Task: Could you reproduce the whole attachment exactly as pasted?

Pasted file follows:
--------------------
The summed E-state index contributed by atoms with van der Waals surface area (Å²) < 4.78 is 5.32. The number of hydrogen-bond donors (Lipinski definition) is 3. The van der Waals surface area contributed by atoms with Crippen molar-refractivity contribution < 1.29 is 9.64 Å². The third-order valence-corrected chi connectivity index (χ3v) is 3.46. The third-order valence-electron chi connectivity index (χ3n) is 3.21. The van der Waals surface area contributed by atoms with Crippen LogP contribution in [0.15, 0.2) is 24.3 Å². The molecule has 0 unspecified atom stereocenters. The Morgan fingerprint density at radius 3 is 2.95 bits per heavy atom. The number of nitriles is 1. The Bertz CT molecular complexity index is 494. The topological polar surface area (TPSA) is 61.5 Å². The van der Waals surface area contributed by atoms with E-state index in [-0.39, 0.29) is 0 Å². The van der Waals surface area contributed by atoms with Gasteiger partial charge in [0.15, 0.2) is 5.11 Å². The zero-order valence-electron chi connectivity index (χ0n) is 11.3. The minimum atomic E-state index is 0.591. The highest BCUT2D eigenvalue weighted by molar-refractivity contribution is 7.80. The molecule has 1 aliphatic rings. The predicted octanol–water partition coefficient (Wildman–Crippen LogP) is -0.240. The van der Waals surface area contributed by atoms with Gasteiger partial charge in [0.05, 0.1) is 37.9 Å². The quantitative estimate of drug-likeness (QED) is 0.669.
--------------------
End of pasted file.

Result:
The summed E-state index contributed by atoms with van der Waals surface area (Å²) < 4.78 is 5.32. The number of hydrogen-bond donors (Lipinski definition) is 3. The van der Waals surface area contributed by atoms with Crippen molar-refractivity contribution < 1.29 is 9.64 Å². The third-order valence-corrected chi connectivity index (χ3v) is 3.46. The third-order valence-electron chi connectivity index (χ3n) is 3.21. The van der Waals surface area contributed by atoms with Crippen LogP contribution in [0.15, 0.2) is 24.3 Å². The molecule has 0 unspecified atom stereocenters. The Morgan fingerprint density at radius 3 is 2.95 bits per heavy atom. The number of nitriles is 1. The Bertz CT molecular complexity index is 494. The topological polar surface area (TPSA) is 61.5 Å². The van der Waals surface area contributed by atoms with E-state index in [-0.39, 0.29) is 0 Å². The van der Waals surface area contributed by atoms with Gasteiger partial charge in [0.15, 0.2) is 5.11 Å². The zero-order valence-electron chi connectivity index (χ0n) is 11.3. The minimum atomic E-state index is 0.591. The highest BCUT2D eigenvalue weighted by molar-refractivity contribution is 7.80. The molecule has 1 aliphatic rings. The predicted octanol–water partition coefficient (Wildman–Crippen LogP) is -0.240. The van der Waals surface area contributed by atoms with Gasteiger partial charge in [0.05, 0.1) is 37.9 Å². The quantitative estimate of drug-likeness (QED) is 0.669.